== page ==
Research on the effects of parenting on how kids turn out shows that while parents can influence their kids, they can't really change them, and the main area a parent really can improve is the parent-child bond.
Bryan Caplan, an economics professor, writes on the Freakonomics blog that parents are working too hard at parenting in general, and it's much more, well, economical for them to focus their energy on the areas where they really can do the most good.
He cites adoption and twin research done over the last 40 years that shows that of the major outcomes that parents try to influence — health, intelligence, happiness, success, character, values, appreciation — just about all of them in the long run have more to do with nature than nurture. In other words, it's really hard to change your kids, especially what kinds of adults they'll be.
What does last, however, is "appreciation" — the way kids see and remember their parents (or, perhaps, from the example below, how accurately they remember you):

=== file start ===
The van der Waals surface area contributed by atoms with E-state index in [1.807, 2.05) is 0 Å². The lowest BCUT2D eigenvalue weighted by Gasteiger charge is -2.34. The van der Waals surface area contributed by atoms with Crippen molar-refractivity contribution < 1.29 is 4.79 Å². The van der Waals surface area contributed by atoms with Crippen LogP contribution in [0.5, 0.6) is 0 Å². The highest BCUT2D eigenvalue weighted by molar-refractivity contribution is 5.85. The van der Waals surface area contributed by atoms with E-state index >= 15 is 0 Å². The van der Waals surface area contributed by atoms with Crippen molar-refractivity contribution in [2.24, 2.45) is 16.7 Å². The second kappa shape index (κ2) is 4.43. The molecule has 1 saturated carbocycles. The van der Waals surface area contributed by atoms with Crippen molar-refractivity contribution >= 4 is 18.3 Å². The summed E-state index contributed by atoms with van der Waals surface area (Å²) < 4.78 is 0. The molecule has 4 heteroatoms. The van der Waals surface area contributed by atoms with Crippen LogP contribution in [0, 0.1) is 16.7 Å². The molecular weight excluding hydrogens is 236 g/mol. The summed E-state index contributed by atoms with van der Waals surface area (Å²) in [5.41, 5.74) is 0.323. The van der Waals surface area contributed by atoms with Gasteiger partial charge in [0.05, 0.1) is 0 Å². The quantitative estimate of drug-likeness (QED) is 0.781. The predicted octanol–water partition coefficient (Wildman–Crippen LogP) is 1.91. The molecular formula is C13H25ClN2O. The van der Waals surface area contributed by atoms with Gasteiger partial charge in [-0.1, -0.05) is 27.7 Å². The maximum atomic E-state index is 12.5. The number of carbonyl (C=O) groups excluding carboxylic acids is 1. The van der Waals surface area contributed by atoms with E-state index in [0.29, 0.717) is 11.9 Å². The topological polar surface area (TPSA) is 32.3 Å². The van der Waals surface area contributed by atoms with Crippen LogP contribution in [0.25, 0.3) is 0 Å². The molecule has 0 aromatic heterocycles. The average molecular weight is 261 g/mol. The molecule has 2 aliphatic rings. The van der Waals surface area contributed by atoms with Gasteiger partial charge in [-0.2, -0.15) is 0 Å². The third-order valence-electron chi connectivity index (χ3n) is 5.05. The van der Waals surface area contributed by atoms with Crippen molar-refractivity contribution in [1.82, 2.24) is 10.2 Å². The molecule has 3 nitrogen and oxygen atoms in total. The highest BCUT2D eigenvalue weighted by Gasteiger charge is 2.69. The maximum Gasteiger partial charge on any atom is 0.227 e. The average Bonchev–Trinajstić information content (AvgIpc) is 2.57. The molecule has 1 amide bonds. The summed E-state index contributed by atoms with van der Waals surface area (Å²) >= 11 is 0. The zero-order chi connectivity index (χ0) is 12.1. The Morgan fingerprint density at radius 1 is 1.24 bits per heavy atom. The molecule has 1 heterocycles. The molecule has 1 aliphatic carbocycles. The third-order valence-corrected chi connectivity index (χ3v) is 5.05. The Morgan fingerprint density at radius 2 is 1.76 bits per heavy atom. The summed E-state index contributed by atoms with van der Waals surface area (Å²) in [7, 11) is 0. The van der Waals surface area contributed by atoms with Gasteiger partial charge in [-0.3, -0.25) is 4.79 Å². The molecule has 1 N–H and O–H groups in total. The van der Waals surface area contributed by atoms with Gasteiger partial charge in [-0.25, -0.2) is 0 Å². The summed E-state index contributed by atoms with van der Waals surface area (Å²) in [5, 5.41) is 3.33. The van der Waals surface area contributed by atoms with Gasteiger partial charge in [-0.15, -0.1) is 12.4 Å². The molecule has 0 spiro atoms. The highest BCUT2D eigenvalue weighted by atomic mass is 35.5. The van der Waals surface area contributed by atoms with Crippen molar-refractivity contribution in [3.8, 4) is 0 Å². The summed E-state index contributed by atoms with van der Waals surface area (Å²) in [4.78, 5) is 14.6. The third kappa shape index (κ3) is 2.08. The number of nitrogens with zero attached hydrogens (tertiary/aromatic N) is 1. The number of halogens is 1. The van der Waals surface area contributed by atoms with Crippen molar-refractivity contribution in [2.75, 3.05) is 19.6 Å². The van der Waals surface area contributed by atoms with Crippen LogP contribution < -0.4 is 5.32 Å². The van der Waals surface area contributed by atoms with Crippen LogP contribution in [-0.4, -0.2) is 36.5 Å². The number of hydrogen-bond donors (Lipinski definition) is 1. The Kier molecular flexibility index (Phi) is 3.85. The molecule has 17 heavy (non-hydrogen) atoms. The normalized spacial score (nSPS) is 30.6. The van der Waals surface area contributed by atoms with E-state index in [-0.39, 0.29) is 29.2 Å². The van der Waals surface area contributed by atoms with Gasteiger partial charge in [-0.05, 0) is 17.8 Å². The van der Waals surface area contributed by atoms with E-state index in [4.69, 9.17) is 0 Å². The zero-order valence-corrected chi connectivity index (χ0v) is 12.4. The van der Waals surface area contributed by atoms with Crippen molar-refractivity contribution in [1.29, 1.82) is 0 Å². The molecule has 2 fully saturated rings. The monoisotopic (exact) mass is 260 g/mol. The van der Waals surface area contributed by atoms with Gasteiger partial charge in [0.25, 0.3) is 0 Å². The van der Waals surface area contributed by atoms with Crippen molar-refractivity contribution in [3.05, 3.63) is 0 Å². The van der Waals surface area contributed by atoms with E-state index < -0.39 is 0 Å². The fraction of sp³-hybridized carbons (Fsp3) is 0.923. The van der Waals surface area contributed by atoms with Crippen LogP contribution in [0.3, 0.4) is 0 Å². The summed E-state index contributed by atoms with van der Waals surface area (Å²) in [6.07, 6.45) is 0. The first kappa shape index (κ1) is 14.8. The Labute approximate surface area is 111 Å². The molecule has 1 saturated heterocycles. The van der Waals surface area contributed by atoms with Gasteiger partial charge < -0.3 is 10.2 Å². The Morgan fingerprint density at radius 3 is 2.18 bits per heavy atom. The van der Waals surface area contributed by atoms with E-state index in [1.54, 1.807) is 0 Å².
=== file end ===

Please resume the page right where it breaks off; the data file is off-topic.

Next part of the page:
One Swedish study asked middle-aged and elderly twins – some raised together, some raised apart – to describe how their parents raised and treated them. Twins raised together painted much more similar portraits of their parents than twins raised apart. If you raise your children with kindness and respect, they will probably remember it for as long as they live.
The upshot: Parents spend too much effort trying to mold their kids for the future, and not enough just enjoying life together.
So, while parents surely can teach kids important lessons and guide them, we can relax a little about trying to control their destinies and focus on enjoying who they are and will be. Photo by Malingering
The Economics and Genetics of Parenting [Freakonomics]